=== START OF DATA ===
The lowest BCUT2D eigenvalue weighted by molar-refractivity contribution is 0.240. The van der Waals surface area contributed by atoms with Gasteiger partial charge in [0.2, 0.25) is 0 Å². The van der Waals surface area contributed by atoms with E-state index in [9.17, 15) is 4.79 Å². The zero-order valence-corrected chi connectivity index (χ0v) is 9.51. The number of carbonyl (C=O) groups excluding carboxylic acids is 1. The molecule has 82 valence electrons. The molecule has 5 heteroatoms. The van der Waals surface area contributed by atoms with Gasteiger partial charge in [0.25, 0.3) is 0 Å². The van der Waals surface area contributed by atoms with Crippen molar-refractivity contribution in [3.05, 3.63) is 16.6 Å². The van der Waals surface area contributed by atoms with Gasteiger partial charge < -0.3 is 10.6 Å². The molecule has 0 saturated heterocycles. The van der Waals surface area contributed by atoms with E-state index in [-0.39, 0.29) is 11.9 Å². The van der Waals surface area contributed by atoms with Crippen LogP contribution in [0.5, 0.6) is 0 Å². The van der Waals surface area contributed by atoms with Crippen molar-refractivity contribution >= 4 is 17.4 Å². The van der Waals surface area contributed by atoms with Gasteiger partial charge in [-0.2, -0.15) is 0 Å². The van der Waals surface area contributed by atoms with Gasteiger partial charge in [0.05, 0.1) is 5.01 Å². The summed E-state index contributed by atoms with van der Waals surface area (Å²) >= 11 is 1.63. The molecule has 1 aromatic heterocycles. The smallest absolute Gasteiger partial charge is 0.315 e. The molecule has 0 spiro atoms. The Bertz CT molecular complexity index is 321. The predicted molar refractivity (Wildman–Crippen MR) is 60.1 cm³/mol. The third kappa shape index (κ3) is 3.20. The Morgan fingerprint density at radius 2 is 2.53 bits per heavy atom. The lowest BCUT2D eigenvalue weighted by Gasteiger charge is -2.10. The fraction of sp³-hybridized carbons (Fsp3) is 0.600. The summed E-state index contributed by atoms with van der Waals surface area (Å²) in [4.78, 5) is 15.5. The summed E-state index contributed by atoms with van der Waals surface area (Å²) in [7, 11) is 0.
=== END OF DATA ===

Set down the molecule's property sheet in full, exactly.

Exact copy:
The lowest BCUT2D eigenvalue weighted by molar-refractivity contribution is 0.240. The van der Waals surface area contributed by atoms with Gasteiger partial charge in [0.2, 0.25) is 0 Å². The van der Waals surface area contributed by atoms with E-state index in [9.17, 15) is 4.79 Å². The zero-order valence-corrected chi connectivity index (χ0v) is 9.51. The number of carbonyl (C=O) groups excluding carboxylic acids is 1. The molecule has 82 valence electrons. The molecule has 5 heteroatoms. The van der Waals surface area contributed by atoms with Gasteiger partial charge in [0.25, 0.3) is 0 Å². The van der Waals surface area contributed by atoms with Crippen molar-refractivity contribution in [3.05, 3.63) is 16.6 Å². The van der Waals surface area contributed by atoms with Gasteiger partial charge < -0.3 is 10.6 Å². The molecule has 0 saturated heterocycles. The van der Waals surface area contributed by atoms with E-state index in [-0.39, 0.29) is 11.9 Å². The van der Waals surface area contributed by atoms with Crippen LogP contribution in [0.5, 0.6) is 0 Å². The van der Waals surface area contributed by atoms with Crippen molar-refractivity contribution >= 4 is 17.4 Å². The van der Waals surface area contributed by atoms with Gasteiger partial charge in [-0.2, -0.15) is 0 Å². The van der Waals surface area contributed by atoms with Gasteiger partial charge in [0.05, 0.1) is 5.01 Å². The summed E-state index contributed by atoms with van der Waals surface area (Å²) >= 11 is 1.63. The molecule has 1 aromatic heterocycles. The smallest absolute Gasteiger partial charge is 0.315 e. The molecule has 0 spiro atoms. The Bertz CT molecular complexity index is 321. The predicted molar refractivity (Wildman–Crippen MR) is 60.1 cm³/mol. The third kappa shape index (κ3) is 3.20. The Morgan fingerprint density at radius 2 is 2.53 bits per heavy atom. The lowest BCUT2D eigenvalue weighted by Gasteiger charge is -2.10. The fraction of sp³-hybridized carbons (Fsp3) is 0.600. The summed E-state index contributed by atoms with van der Waals surface area (Å²) in [4.78, 5) is 15.5. The summed E-state index contributed by atoms with van der Waals surface area (Å²) in [7, 11) is 0.